While analysing higher density images can improve the speed at which the data required for a super-resolution reconstruction is acquired, there are still limits to the speed which can be achieved. Unlike in conventional fluorescence microscopy, these limits are not just set by the properties of the microscope, but are determined by the structure of the sample itself. This is because the local sample structure affects how quickly the information necessary to create an image of a certain resolution can be transmitted through the optical system. The theoretical limits will be discussed, and the effect on live cell experiments demonstrated.
Understanding the complex interactions of molecular processes underlying the efficient functioning of the human body is one of the main objectives of biomedical research. Scientifically, it is important that the applied observation methods do not influence the biological system during observation. The most suitable tool that can cover all of this is optical far-field fluorescence microscopy. Yet, biomedical applications often demand coverage of a large range of spatial and temporal scales, and/or long acquisition times, which can so far not all be covered by a single microscope and puts some challenges on microscope infrastructure.
Taking immune cell responses and plasma membrane organization as examples, we outline these challenges but also give new insights into possible solutions and the potentials of these advanced microscopy techniques, e.g. for solving long-standing questions such as of lipid membrane rafts.
The presentation will, after a short introduction into microscopy and STED, discuss some examples of 2D-STED on histological samples and microbubbles, to rapidly switch to a specific application, i.e., the imaging of Lamin structure around the cell nucleus of 3T3 cells.
Differences in resolution will be validated, demonstrating the gain of this technique in biological research. Possibilities for future research will be indicated.
Amyloid-β (Aβ) Plaques consist of aggregates of different species of Aβ peptides from monomers and oligomers to large fibrils. These plaques represent one of the core neuropathological traits of Alzheimer disease (AD). However, in human brain, studying these aggregates has been proven to be challenging. This is because the 3D information of the detailed structure that can be gathered from the sample is restricted in size by the diffraction limit of light. Furthermore, optical aberrations and scattering make it difficult to image planes inside the brain aggregates.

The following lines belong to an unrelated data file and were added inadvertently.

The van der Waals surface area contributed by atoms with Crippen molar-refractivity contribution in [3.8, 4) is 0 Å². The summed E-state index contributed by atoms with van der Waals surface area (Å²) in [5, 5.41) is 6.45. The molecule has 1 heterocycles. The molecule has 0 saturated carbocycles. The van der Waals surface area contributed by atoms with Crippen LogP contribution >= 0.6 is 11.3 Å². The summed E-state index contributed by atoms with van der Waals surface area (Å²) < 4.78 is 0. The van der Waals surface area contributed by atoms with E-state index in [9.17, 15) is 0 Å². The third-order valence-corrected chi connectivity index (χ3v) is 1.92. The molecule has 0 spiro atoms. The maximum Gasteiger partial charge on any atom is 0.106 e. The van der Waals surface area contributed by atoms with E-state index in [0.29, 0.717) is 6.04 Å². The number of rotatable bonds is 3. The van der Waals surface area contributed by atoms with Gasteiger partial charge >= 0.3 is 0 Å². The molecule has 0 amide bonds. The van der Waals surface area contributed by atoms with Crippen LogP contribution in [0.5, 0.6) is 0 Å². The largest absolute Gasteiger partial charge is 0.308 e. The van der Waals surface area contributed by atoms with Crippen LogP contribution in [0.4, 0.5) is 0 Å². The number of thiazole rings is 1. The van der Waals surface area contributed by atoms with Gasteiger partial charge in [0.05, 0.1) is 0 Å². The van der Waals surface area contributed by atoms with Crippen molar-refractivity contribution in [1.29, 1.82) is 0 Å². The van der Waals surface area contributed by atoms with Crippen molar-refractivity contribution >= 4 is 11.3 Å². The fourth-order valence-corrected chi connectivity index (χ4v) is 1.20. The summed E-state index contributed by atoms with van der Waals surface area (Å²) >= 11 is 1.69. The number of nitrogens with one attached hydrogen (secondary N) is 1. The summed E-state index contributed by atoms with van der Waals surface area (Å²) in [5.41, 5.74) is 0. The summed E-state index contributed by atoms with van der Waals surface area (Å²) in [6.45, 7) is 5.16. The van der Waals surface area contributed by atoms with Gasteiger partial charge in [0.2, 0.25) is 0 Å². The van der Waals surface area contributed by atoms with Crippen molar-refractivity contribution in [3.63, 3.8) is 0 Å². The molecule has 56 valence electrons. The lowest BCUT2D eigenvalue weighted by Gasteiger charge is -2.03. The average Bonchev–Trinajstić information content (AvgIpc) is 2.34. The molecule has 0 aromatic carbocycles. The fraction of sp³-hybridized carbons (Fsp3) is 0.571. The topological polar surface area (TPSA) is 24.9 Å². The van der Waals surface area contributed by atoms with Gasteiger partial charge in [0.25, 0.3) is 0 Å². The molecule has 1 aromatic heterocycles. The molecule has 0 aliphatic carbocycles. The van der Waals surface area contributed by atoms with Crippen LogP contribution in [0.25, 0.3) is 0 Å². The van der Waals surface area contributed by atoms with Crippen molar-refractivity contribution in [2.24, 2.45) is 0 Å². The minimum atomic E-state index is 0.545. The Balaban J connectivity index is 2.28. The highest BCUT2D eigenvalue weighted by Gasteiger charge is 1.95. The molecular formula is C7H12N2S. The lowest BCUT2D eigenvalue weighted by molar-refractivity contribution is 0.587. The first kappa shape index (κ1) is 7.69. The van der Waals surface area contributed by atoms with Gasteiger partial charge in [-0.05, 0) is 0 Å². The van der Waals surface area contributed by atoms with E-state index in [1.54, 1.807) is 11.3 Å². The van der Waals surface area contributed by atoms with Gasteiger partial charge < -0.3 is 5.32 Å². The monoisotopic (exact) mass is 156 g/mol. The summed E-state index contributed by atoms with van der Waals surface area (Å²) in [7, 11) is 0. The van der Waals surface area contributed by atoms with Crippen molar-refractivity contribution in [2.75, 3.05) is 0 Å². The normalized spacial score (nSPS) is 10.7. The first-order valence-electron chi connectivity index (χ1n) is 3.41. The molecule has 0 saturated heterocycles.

In this work, we present the combination of array tomography microscopy (ATM) and STED microscopy. This provides isotropic 3D information extraction with resolutions of up to 80nm without being compromised by the optical properties of the aggregates. We will see the applicability of this approach in the study of the aggregation of Aβ peptides in the AD and in the role of its oligomeric version (oAβ) which is believed to represent the most injurious species associated with synaptic toxicity and loss.
Live cell STED microscopy using FPs is generally hampered by the fact that EGFP does not show a very good cross-section with many STED depletion lasers typically used for yellow-green chromophores at approx. 590 nm. EYFP and its derivatives show a much better cross-section at this wavelength but suffer from the fact that they tend to bleach rather easily. We have used mNeonGreen© in order to overcome these problems and found that is superior to both EGFP and EYFP possibly due to several specific properties. Firstly, it is clearly brighter than both EGFP and EYFP, secondly its fluorescence is red-shifted compared to EGFP thus yielding a much better cross-section with the depletion laser than EGFP. I will present several examples of successful live cell imaging using mNeonGreen in transfected cell lines.
In almost all eukaryotes mitochondria maintain their own genome. Despite the discovery more than 50 years ago still very little is known about how the genome is properly segregated during cell division. The protozoan parasite Trypanosoma brucei contains a single mitochondrion with a singular genome the kinetoplast DNA (kDNA). Electron microscopy studies revealed the tripartite attachment complex (TAC) to physically connect the kDNA to the basal body of the flagellum and to ensure proper segregation of the mitochondrial genome via the basal bodies movement, during cell cycle.
Using super-resolution microscopy we precisely localize each of the currently known unique TAC components. We demonstrate that the TAC is assembled in a hierarchical order from the base of the flagellum towards the mitochondrial genome and that the assembly is not dependent on the kDNA itself.
Cells bearing multiple motile cilia are found in a wide variety of metazoa, from marine invertebrates to humans. An early step of multiciliated cell (MCC) formation is the mass production of centrioles, which after conversion into basal bodies serve as anchoring units for cilia. Most centrioles in MCCs are produced from specialized structures called deuterosomes which measure few hundred nanometers in diameter.
40 years after its initial description, little is known about the composition, architecture and regulation of the deuterosome. I will introduce our strategy to identify deuterosome components and how STED microscopy provides me with a powerful tool to tackle its organization.